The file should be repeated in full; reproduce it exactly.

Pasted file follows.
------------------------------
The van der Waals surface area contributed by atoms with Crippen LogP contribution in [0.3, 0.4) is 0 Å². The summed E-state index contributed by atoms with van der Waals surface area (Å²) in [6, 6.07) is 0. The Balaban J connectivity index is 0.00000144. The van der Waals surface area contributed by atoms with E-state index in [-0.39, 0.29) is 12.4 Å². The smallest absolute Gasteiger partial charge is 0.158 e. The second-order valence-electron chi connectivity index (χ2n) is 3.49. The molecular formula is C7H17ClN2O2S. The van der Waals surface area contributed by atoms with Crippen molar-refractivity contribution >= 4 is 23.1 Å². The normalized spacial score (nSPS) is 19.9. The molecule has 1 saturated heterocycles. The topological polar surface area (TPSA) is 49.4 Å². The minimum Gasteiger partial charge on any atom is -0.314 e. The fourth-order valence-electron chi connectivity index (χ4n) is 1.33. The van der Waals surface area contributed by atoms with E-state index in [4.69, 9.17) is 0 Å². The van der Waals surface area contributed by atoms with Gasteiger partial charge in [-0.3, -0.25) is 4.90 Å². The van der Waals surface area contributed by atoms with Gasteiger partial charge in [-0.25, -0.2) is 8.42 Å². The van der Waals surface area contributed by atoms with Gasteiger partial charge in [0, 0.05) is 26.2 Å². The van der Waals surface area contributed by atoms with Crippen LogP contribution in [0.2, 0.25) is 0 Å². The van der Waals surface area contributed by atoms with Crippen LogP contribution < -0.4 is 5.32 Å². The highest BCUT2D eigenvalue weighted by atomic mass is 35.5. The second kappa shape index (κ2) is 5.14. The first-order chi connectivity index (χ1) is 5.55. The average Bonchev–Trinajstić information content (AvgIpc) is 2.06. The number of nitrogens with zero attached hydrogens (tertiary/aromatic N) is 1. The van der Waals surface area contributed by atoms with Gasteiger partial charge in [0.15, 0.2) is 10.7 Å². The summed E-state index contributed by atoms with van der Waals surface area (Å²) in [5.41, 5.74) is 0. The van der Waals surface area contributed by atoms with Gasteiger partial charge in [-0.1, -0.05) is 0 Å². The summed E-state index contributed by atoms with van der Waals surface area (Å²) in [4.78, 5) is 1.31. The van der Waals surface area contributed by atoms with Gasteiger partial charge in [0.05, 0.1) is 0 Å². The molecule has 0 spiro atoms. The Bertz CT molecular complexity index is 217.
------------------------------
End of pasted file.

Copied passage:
The van der Waals surface area contributed by atoms with Crippen LogP contribution in [0.3, 0.4) is 0 Å². The summed E-state index contributed by atoms with van der Waals surface area (Å²) in [6, 6.07) is 0. The Balaban J connectivity index is 0.00000144. The van der Waals surface area contributed by atoms with E-state index in [-0.39, 0.29) is 12.4 Å². The smallest absolute Gasteiger partial charge is 0.158 e. The second-order valence-electron chi connectivity index (χ2n) is 3.49. The molecular formula is C7H17ClN2O2S. The van der Waals surface area contributed by atoms with Crippen molar-refractivity contribution >= 4 is 23.1 Å². The normalized spacial score (nSPS) is 19.9. The molecule has 1 saturated heterocycles. The topological polar surface area (TPSA) is 49.4 Å². The minimum Gasteiger partial charge on any atom is -0.314 e. The fourth-order valence-electron chi connectivity index (χ4n) is 1.33. The van der Waals surface area contributed by atoms with E-state index in [4.69, 9.17) is 0 Å². The van der Waals surface area contributed by atoms with Gasteiger partial charge in [-0.3, -0.25) is 4.90 Å². The van der Waals surface area contributed by atoms with Gasteiger partial charge in [-0.25, -0.2) is 8.42 Å². The van der Waals surface area contributed by atoms with Gasteiger partial charge in [0, 0.05) is 26.2 Å². The van der Waals surface area contributed by atoms with Crippen LogP contribution in [0.2, 0.25) is 0 Å². The van der Waals surface area contributed by atoms with Crippen LogP contribution < -0.4 is 5.32 Å². The highest BCUT2D eigenvalue weighted by atomic mass is 35.5. The second kappa shape index (κ2) is 5.14. The first-order chi connectivity index (χ1) is 5.55. The average Bonchev–Trinajstić information content (AvgIpc) is 2.06. The number of nitrogens with zero attached hydrogens (tertiary/aromatic N) is 1. The van der Waals surface area contributed by atoms with Gasteiger partial charge in [0.15, 0.2) is 10.7 Å². The summed E-state index contributed by atoms with van der Waals surface area (Å²) in [5.41, 5.74) is 0. The van der Waals surface area contributed by atoms with Gasteiger partial charge in [-0.1, -0.05) is 0 Å². The summed E-state index contributed by atoms with van der Waals surface area (Å²) in [4.78, 5) is 1.31. The van der Waals surface area contributed by atoms with Gasteiger partial charge in [0.05, 0.1) is 0 Å². The molecule has 0 spiro atoms. The Bertz CT molecular complexity index is 217.